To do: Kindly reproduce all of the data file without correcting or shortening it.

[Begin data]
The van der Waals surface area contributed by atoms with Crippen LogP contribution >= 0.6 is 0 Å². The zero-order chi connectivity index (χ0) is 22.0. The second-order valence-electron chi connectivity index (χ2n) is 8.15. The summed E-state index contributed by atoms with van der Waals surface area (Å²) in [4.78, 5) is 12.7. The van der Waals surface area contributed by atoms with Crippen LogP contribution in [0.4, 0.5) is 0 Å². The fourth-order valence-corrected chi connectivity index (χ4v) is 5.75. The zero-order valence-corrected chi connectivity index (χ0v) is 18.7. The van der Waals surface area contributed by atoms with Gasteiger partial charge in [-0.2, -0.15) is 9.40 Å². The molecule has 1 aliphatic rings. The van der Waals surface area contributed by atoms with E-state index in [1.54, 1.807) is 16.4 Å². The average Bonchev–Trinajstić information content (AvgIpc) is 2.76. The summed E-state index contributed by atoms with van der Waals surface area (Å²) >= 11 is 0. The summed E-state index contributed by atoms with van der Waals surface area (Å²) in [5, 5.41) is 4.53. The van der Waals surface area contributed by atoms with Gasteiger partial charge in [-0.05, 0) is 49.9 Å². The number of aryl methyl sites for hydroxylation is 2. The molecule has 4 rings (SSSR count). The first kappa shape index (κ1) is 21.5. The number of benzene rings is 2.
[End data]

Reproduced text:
The van der Waals surface area contributed by atoms with Crippen LogP contribution >= 0.6 is 0 Å². The zero-order chi connectivity index (χ0) is 22.0. The second-order valence-electron chi connectivity index (χ2n) is 8.15. The summed E-state index contributed by atoms with van der Waals surface area (Å²) in [4.78, 5) is 12.7. The van der Waals surface area contributed by atoms with Crippen LogP contribution in [0.4, 0.5) is 0 Å². The fourth-order valence-corrected chi connectivity index (χ4v) is 5.75. The zero-order valence-corrected chi connectivity index (χ0v) is 18.7. The van der Waals surface area contributed by atoms with Gasteiger partial charge in [-0.2, -0.15) is 9.40 Å². The molecule has 1 aliphatic rings. The van der Waals surface area contributed by atoms with E-state index in [1.54, 1.807) is 16.4 Å². The average Bonchev–Trinajstić information content (AvgIpc) is 2.76. The summed E-state index contributed by atoms with van der Waals surface area (Å²) >= 11 is 0. The summed E-state index contributed by atoms with van der Waals surface area (Å²) in [5, 5.41) is 4.53. The van der Waals surface area contributed by atoms with Gasteiger partial charge in [-0.05, 0) is 49.9 Å². The number of aryl methyl sites for hydroxylation is 2. The molecule has 4 rings (SSSR count). The first kappa shape index (κ1) is 21.5. The number of benzene rings is 2.